When sales reps leave engaging training sessions, they tend to be energized and enthusiastic. Likely as not, when you check back 6 months or even 6 weeks later, the training has died a premature death. In fact many reps have not even attempted to implement the learnings at all. And those who may have started typically wind up reverting back to doing things (selling) the way they always did. It’s as if the sales training never happened—that’s where death by training comes into play. There’s a big disconnect between when the training was delivered and what happens afterward.
One of the experts in this field, Dr. Robert O. Brinkerhoff, estimates that the percentage of learners who apply the training after an event and get some positive results may be as low as 20%. If this is true, and I have no reason to doubt this, that means that as much of 80% of the reps who attended the training received virtually little or no benefit.
In my mind, there’s a big difference between providing the training at an event and delivering training as a process. After all, we human beings share natural characteristics in terms of how we learn. Out of sight and out of mind seems to be our mantra. To keep the learning alive, you need to view the training as a long term initiative. In fact, you need a strategic plan not only on how and what to train but how to keep those learnings alive—or else you may as well not bother to conduct the training at all.
I’d like to emphasize that long term approach. If you want your sales force to be more effective in selling and expose them to training, the ground work needs to be laid before they even leave for the training event. From adult learning principles we know that adults cannot learn something new and then apply those concepts at the same time. That is why pre-work is so important. Sales reps need to be exposed to the concepts so that they can apply these foundational ideas during the training session. It is in applying the learnings that they come alive.
As humans, we need continuous exposure and constant reinforcement of the learnings to make them stick. This requires a multi-prong strategy. To begin with, you need to identify and then develop a cadre of experts who can provide that essential internal expertise. You cannot rely on an external training company alone. These internal change agents can help ensure these concepts and their proper application become an internal capability over time. This group needs its own training track and also requires access to subject matter experts on a routine basis to develop their mastery.
In addition to these internal subject matter experts, you need to develop your first line managers. Keeping the sales managers ahead of the capability curve is crucial. This means consistent, routine and persistent exposure to subject matter experts who will plan and schedule their learning. It means that these first line managers will be available to help their reps as needed to learn the nuances of the new skills. This exposure will enable sales managers to get actionable ideas about how to teach these concepts to experienced sales professionals. Making certain that those precious coaching and teaching moments that happen in the field around this initiative are optimized is the single most important activity that will guarantee success or portend failure.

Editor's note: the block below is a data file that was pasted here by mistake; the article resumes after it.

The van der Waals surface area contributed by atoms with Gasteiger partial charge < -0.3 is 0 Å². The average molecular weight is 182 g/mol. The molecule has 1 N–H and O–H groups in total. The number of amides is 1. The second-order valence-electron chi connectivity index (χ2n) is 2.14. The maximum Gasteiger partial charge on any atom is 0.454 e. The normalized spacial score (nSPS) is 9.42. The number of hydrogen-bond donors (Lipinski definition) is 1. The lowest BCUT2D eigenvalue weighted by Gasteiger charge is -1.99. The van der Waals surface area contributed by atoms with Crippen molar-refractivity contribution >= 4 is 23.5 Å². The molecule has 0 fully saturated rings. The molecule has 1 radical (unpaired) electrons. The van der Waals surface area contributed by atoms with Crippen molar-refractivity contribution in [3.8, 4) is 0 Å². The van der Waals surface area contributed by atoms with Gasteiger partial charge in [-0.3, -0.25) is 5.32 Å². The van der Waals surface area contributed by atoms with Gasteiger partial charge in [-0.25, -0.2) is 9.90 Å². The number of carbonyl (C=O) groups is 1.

Exposure to the key concepts from the initial training needs to be planned, for at least 12 months after the initial training session. This continuous exposure is best done once a month and is designed to keep the concepts and the conversation alive. This drives home the reality that the training is not the flavor of the month. For the immediate 6 months post training this reinforcement and continual exposure to the learnings is best facilitated by people with true mastery of the material who can make the concepts come alive with real examples. In a perfect world the sales manager gets the additional exposure first each month…to understand and internalize what it means and how to present it. Only then can the learnings be shared with their sales representatives following a structured lesson.
All of these factors are crucial to ensuring that the investment in training is not lost. But there are other elements that are equally as critical to the successful implementation of training—and I’ll address these in next week’s blog.
If you are interested in learning more, click here to access my white paper: The 7 Critical Elements of a Follow-Through Plan: Leading to Skill Acquisition and Instinctive Sales Behavior.